Sincerely,

Alberto Díaz-Cayeros FSI Senior Fellow /CLAS Director

Aaron Bobrow-Strain MA '93

Adan Griego affiliated faculty, Curator for Latin American Collections

Adriana Díaz-Ross, MA LAS 2011

Adrienne Murphy, MA LAS '12

Agripino S Silveira, PhD, Portuguese Language Program

Alice A. Miano, Ph.D., Spanish Language Program

Amado Padilla, Professor of Education, Graduate School of Education

Amy Gottesfeld, MA '01

Ana M. Sierra, Ph.D. 1996, Education

Andrea da Motta, MA LAS 13

Andrea Hale, MA Latin American Studies '17

Angela Garcia, affiliated faculty, Associate Professor Dept. of Anthropology

Anna Castillo, PhD Iberian and Latin American Cultures '17

Anthony Muro Villa III, PhD, Education '19

Beatriz Magaloni, Associate Professor of Political Science and Senior Fellow, FSI

Benita Herreros, MA LAS '12

Charles Walker, MA 1982

Dain Borges, MA 1978, PhD 1984

David B. Grusky, Affiliated Faculty, CLAS

Eddy Rosales Chavez, Latin American Studies minor '17

Efrain Brito, MA LAS '98, Education '19

Elizabeth Sáenz-Ackermann, CLAS Associate Director

Ellen Moore, MA LAS 2012

Everardo Rodriguez, Librarian & Curatorial Assistant, Green Library

Fabiola Puerta, M.A. LAS '07

Florencia Torche (Sociology)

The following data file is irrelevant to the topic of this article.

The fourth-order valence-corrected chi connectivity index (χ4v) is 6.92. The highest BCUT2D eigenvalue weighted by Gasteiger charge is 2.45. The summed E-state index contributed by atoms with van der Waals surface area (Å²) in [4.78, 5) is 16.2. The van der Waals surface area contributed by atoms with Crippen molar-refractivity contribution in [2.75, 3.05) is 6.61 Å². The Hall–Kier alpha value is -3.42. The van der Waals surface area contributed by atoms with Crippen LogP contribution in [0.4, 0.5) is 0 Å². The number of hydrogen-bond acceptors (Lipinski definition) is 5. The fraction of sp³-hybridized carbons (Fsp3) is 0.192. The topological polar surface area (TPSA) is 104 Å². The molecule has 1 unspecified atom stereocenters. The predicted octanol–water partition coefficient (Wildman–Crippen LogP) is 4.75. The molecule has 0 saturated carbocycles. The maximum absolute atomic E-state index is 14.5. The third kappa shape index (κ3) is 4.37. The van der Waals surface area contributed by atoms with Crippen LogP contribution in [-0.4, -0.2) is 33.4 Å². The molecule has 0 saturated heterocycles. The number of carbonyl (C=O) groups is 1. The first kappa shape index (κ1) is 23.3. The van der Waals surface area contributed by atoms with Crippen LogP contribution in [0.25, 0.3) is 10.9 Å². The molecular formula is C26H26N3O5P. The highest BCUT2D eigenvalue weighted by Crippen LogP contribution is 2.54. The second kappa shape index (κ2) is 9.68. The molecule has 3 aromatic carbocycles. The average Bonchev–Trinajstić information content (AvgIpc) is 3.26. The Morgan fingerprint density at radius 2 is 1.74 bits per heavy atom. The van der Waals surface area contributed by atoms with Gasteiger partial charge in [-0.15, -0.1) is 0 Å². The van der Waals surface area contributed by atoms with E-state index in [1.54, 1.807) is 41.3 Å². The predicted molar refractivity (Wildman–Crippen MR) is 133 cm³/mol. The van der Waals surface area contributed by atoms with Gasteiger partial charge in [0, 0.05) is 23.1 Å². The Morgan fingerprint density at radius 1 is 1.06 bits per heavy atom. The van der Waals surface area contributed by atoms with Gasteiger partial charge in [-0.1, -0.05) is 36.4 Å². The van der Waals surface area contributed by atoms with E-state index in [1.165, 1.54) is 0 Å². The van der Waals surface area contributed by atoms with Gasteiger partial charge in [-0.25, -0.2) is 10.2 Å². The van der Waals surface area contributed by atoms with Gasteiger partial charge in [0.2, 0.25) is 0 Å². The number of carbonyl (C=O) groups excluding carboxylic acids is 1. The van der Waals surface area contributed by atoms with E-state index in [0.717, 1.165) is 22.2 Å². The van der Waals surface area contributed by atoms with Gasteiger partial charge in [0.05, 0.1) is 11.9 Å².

Gabrielle Fulco, MA CLAS '15

Gerardo L. Munck, MA Latin America Studies 1984

Graciela Gomez, MA LAS 2017

Greg Ledingham, Global Studies minor '18

Guadalupe Rojo MA 2010

Guadalupe Valdes Professor of Education

Haynes Winkler, MA LAS 2014

Héctor Hoyos, associate professor, Iberian and Latin American Cultures

Holly Moulton, MA Candidate in Latin American Studies, 2017

Indra Levy, Associate Professor of Japanese and Comparative Literature

James Cavallaro, Professor of Law, Stanford Law School

Jessica Aaron, BA 1999 (Poli Sci/Spanish), MA 2000 (Latin American Studies)

Jill Martin 1999 MA CLAS

John Engelbert, MA 2010

Jonathan D. Greenberg, affiliated faculty, lecturer Stanford Law School

Juan D. Lindau, MA Latin American Studies 1980

Kai Medeiros - (JD/MA, Latin America Studies Candidate, 2017)

Karen Camacho, BA '16, MA '17

Katherine Bellerose, MA LAS 2015

Kathleen Bruhn, MA LAS 1988, PhD Political Science 1993

Laura Quirarte, CLAS Business Administrator

Laura Schilling, CLAS Program Coordinator

Linda Madrid, MA LAS 2015

Lyris Wiedemann, Senior Lecturer, Stanford Language Center - Affiliated

Madeleine Bouton Class of 2018

Magdalena Fitipaldi, MA'16 / FSI

Maria Walker, CLAS MA 2017

Mariana Mora, MA LAS 2002

Marie Lefebvre, MA LAS '17

Marilia Librandi-Rocha, Assistant Professor, Iberian and Latin American Cultures

Mark Anner, MA LAS 1991

Mary W. Quazzo, MA Latin American Studies, 1985; JD 1989

Merlin Greuel, BA '12

Michael J. Rosenfeld (Sociology)

Mikael Wolfe, Assistant Professor of History and affiliated CLAS faculty

Molly Aufdermauer, CLAS Public Engagement Coordinator

Patricia Terrazas, SHC staff

Rachel Taube, MA '14

Robert Jack, A.B. '03

Rodolfo Dirzo, CLAS faculty

Sage Behr, BA Comparative Literature '16

Samuel Garcia Class of 2018

Sandra Oseguera, MA'17

Srihari Seshasayee, MA LAS 15'

Stefanie Welsch MA 14

Tomás R. Jiménez (sociology & CSRE)

Vanessa Melo, MA'17